This week in Zero Punctuation, Yahtzee reviews Star Wars Jedi: Fallen Order.
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Somewhere along the line, the reaction to AAA hype drifted from "Ooh, I'm excited for this!" to "Ooh, it's not immediately obvious how they're going to fuck this one up!" Such was the case with Jedi: Fallen Order: EA brings out a new Star Wars game, and after Battlefront II, I cringe like an abused dog expecting another newspaper across the snout, 'cos I expect them to charge micropayments for Yoda's every last misarranged sentence.
But no! For once, AAA is using its powers for good (by "powers", I mean "enormous wealth", but hey, it's never made a difference to Batman): they made a good, old-fashioned single-player action-adventure cobbled together from good ideas cribbed from other single-player action-adventures that people seem to like, and the result is a perfectly solid if somewhat unoriginal game that people seem to like that they barely even try to wring out for maximum cash. Although, I'm sure the only reason EA were willing to take the risk is because it's Star Wars; they could never have turned a profit otherwise, since publishers continue to insist it's standard practice that AAA games be developed on solid gold desks, with computers liquid-cooled by the semen of prizewinning stallions.
The story of Jedi: Fallen Allen concerns Cal Kestis, hitherto-unknown non-Luke Skywalker human Jedi-type fellow and radioactive ginge, not to be confused with Kyle Katarn, non-Luke Skywalker human Jedi-type fellow from the Dark Forces games, amongst others. Thus, Disney's sinister scheme is laid bare: scrap the Star Wars Expanded Universe, then replace it with something exactly like it but just distinct enough that they can claim ownership, thus successfully achieving what the evil Empire never could; if only Palpatine had thought to buy out the Jedis' parent companies instead of purging them. Anyway, Cal is forced to come out of hiding and embark upon an odyssey across the galaxy to find an archive of potential future Jedis that might spell the rebirth of the Jedi Order, although since this game takes place between Episodes III and IV, we know right up front that things aren't going to work out like that, since Episode IV was called "A New Hope", not "Another Hope to Add to the Pile".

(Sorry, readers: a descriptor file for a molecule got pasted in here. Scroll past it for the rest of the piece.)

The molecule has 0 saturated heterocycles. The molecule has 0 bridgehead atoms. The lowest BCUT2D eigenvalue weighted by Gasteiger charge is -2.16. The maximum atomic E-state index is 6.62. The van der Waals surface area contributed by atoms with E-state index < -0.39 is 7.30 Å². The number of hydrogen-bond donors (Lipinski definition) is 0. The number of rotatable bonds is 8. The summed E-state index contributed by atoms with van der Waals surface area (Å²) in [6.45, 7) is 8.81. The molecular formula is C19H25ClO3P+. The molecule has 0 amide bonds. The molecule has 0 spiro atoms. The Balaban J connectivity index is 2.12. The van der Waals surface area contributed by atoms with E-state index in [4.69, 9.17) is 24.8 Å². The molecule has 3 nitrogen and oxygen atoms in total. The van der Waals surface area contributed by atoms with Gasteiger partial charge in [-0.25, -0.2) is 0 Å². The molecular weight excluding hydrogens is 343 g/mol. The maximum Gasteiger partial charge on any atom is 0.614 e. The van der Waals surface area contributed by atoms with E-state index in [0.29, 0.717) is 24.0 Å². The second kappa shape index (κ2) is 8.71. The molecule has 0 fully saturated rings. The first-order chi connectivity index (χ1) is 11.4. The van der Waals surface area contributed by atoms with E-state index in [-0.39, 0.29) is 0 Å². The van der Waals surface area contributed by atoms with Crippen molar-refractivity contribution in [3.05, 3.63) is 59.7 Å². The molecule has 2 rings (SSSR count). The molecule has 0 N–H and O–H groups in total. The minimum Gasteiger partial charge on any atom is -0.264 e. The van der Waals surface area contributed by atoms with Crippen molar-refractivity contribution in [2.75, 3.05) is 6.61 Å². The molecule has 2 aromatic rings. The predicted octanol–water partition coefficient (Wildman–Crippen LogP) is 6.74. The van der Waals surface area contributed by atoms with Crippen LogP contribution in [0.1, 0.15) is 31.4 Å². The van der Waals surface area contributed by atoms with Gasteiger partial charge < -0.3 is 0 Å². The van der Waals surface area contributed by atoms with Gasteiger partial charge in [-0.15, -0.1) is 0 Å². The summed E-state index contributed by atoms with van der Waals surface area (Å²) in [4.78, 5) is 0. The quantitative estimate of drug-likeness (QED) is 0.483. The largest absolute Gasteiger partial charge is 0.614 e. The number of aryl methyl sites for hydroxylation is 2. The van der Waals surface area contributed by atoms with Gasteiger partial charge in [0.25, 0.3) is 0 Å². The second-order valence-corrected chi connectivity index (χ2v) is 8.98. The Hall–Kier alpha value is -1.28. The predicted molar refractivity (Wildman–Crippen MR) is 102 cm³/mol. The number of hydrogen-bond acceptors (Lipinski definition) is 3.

Cal, who seems to have a problem with his jaw that makes it constantly jut forwards like he's trying to bite his own nose off, bears a number of suspicious parallels with other Star Wars protagonists: humble starting point, secret Force powers, has a robot pal who talks like Stephen Hawking learning to whistle. But Luke Skywalker was always a direct copy-paste of the standard heroic monomyth, so when I imply that Cal is cribbing him off, what I mean is that all the characters and story arcs in this game are tired and obvious tropes: the haunted mentor, the roguish captain with a heart of gold. We've even got our very own custom Darth Vader - A Lady Vader, no less; "Darth Lader"! - who has their very own "identity reveal" twist that, for the record, I called about two hours beforehand.
"Nothing wrong with falling back on Hero with a Thousand Faces as long as we have some decent swordfights, Yahtzee." If you say so, but sometimes, it feels like Fallen Hors D'oeuvres is trying to hit the checkpoints on the story arcs without putting in the legwork, if you see what I mean, like when our mentor sits us down mid-fast travel for some character building and goes, "I know you don't trust me anymore," and I'm like, "I don't? News to me; I've just been going up and down ziplines for the last two hours." And then there's the bit on the fourth planet, where we're literally outside the boss fight and the game slams the door in our face and says, "Where do you think you're going? You have to be at your lowest emotional point before the final act. Kapow! You are now sad. Go to this whole other fucking planet for a vision quest and don't come back till you've had an epiphany, asshole."